40 Years in America

Karen Judd Smith

The first fish caught by Rev. Moon after his release from Danbury. Rev. Moon and Alan Hokanson are in the background on board the New Hope. On the Golden Sea; Gerhardt Peemoeller, Marilyn Morris, Steve Taylor, Karen Smith, Takeru Kamiyama and Hiroshi Matsuzaki.

The ocean, for me a "classroom and cathedral," gave me the groundedness (ironically enough), intertwined with the intangibles that provide fertile ground for growth through dramatic daily life experiences. For me, perhaps the word that best describes Ocean Church and the Ocean Challenge experience is "irony." If I were a Zen enthusiast, I might describe it as "the sound of one hand clapping." That is, the ocean in its kindness and severity, its beauty and its harsh, brute strength, its mystery, its giving of life and taking away of life, gives plenty of opportunity for our "well-ordered," compartmentalizing human habits to be evaporated into intense momentary reality for which there is no "box." The ocean is a place where I learned and where I met God again and again . . .and where I met Father’s heart, a simple yet profound desire of a father to feed his children -- all six billion of us -- physically and spiritually.

As deep as the ocean is, its beauty, strength, endless giving, powerful demands and humor are no less. How could I share my ten years from 1983 to 1993? I started as a new seminary graduate -- everyone’s favorite! Female -- enough said there. I lived and breathed fish, boats, saltwater, engines, seafood, chum, fish farming, ocean potentials and disasters, Alaska, the Keys, Gloucester. I was my older western brothers’ "lovely little sister" in the national office "telling them what to do." My older Japanese brothers loved having their un- Japanese sister persistently around with something to say! I always had a quiet chuckle when they were faced with the reality that I could haul the anchor in less time than it took two of them and handle seas that turned their stomachs. No great shakes. It just leveled the field. Without a word.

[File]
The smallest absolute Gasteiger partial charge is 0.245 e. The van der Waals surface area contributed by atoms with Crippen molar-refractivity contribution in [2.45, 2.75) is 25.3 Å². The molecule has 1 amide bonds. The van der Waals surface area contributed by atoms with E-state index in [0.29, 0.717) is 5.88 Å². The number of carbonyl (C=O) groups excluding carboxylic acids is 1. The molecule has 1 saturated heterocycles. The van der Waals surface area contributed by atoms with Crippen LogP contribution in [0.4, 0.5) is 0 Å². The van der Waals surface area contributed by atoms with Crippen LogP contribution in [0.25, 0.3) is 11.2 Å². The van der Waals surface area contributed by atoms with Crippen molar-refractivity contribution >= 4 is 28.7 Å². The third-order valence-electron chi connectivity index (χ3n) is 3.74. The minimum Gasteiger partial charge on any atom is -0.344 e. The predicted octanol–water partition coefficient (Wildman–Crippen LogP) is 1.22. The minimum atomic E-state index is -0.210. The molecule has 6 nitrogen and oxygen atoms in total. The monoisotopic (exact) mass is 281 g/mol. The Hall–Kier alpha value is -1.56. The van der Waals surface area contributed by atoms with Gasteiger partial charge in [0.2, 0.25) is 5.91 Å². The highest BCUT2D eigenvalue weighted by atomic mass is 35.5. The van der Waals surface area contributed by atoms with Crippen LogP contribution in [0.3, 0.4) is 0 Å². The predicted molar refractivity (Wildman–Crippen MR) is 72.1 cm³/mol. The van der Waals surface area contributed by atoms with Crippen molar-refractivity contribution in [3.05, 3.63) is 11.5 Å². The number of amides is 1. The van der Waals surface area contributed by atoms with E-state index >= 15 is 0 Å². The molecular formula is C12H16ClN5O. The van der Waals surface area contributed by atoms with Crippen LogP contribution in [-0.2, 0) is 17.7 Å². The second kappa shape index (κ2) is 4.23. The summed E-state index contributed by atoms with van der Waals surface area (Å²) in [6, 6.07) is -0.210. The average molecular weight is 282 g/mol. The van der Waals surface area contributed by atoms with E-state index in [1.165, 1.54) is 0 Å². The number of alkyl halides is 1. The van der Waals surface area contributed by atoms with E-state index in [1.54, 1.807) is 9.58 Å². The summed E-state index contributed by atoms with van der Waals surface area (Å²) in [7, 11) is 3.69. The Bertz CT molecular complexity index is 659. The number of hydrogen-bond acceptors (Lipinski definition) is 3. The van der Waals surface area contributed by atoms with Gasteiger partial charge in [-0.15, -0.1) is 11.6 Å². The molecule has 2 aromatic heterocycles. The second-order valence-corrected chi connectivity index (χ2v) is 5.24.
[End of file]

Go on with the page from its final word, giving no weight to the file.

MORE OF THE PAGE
I could tell you one of the first impressions my new husband got of his delicate wife, as she pulled the small shark out of the water, and with a knife 18" long, cut off the spines, slit the belly, emptied the entrails into the water, removed the head, and put the still "swimming" body of the dogfish, washed, into the cooler for later use.

I could tell Father-stories, commercial fishermen-stories, stories of nights at sea being rocked by the waves as we told newly spun sea-stories to the sound of a flute and the lapping of waves on the side of the boat. I could tell stories of lives and deaths, of hot sun that scorches the scalps and minds of those who dared sit there all day, and of cold that chills to the bone marrow as wind lashed, of cables catching trawlers to unmovable bottom structures. The tension in the cable is in every human fiber of heart and soul as each visits again the realization that our connection with life itself is a very thin thread.

But most of all, I can tell stories of love that grew out of pain so deep in the souls of my brothers and sisters because we were given a harbor to protect us from the storm. My life was given a chance for greater potential, meaning and hope -- a gift of relating to God anew through one man that I still barely know, and who occasionally I feel I can call "my father."

But these stories will have to come later.

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